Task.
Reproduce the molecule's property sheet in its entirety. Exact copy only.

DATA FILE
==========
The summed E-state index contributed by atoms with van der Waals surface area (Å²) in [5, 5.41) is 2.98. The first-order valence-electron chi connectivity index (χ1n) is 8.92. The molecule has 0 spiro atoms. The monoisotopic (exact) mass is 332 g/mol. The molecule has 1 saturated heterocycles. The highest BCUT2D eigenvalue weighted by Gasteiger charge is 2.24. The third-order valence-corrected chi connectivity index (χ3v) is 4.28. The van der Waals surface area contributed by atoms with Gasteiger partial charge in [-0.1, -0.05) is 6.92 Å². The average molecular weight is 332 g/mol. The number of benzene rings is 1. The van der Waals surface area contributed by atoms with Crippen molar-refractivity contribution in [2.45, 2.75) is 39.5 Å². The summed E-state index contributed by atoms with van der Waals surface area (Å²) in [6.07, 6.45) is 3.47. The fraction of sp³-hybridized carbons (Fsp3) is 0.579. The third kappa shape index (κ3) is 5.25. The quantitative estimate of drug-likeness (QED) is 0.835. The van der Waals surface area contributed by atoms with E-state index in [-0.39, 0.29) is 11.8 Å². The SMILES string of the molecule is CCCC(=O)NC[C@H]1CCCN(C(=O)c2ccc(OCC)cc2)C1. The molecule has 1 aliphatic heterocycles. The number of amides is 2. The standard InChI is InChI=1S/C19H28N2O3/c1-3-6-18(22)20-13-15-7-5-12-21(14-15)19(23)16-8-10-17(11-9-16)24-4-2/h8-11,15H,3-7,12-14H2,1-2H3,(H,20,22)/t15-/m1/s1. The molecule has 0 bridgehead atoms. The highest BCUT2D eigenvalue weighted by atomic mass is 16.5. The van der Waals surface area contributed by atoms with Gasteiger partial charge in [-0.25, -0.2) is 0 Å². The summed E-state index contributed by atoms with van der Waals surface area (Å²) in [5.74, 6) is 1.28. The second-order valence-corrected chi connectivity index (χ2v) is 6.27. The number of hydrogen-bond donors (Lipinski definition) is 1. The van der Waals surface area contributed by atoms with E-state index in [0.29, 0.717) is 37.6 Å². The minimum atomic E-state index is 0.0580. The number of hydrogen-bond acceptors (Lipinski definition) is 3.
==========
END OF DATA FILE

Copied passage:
The summed E-state index contributed by atoms with van der Waals surface area (Å²) in [5, 5.41) is 2.98. The first-order valence-electron chi connectivity index (χ1n) is 8.92. The molecule has 0 spiro atoms. The monoisotopic (exact) mass is 332 g/mol. The molecule has 1 saturated heterocycles. The highest BCUT2D eigenvalue weighted by Gasteiger charge is 2.24. The third-order valence-corrected chi connectivity index (χ3v) is 4.28. The van der Waals surface area contributed by atoms with Gasteiger partial charge in [-0.1, -0.05) is 6.92 Å². The average molecular weight is 332 g/mol. The number of benzene rings is 1. The van der Waals surface area contributed by atoms with Crippen molar-refractivity contribution in [2.45, 2.75) is 39.5 Å². The summed E-state index contributed by atoms with van der Waals surface area (Å²) in [6.07, 6.45) is 3.47. The fraction of sp³-hybridized carbons (Fsp3) is 0.579. The third kappa shape index (κ3) is 5.25. The quantitative estimate of drug-likeness (QED) is 0.835. The van der Waals surface area contributed by atoms with E-state index in [-0.39, 0.29) is 11.8 Å². The SMILES string of the molecule is CCCC(=O)NC[C@H]1CCCN(C(=O)c2ccc(OCC)cc2)C1. The molecule has 1 aliphatic heterocycles. The number of amides is 2. The standard InChI is InChI=1S/C19H28N2O3/c1-3-6-18(22)20-13-15-7-5-12-21(14-15)19(23)16-8-10-17(11-9-16)24-4-2/h8-11,15H,3-7,12-14H2,1-2H3,(H,20,22)/t15-/m1/s1. The molecule has 0 bridgehead atoms. The highest BCUT2D eigenvalue weighted by atomic mass is 16.5. The van der Waals surface area contributed by atoms with Gasteiger partial charge in [-0.25, -0.2) is 0 Å². The summed E-state index contributed by atoms with van der Waals surface area (Å²) in [5.74, 6) is 1.28. The second-order valence-corrected chi connectivity index (χ2v) is 6.27. The number of hydrogen-bond donors (Lipinski definition) is 1. The van der Waals surface area contributed by atoms with E-state index in [0.29, 0.717) is 37.6 Å². The minimum atomic E-state index is 0.0580. The number of hydrogen-bond acceptors (Lipinski definition) is 3.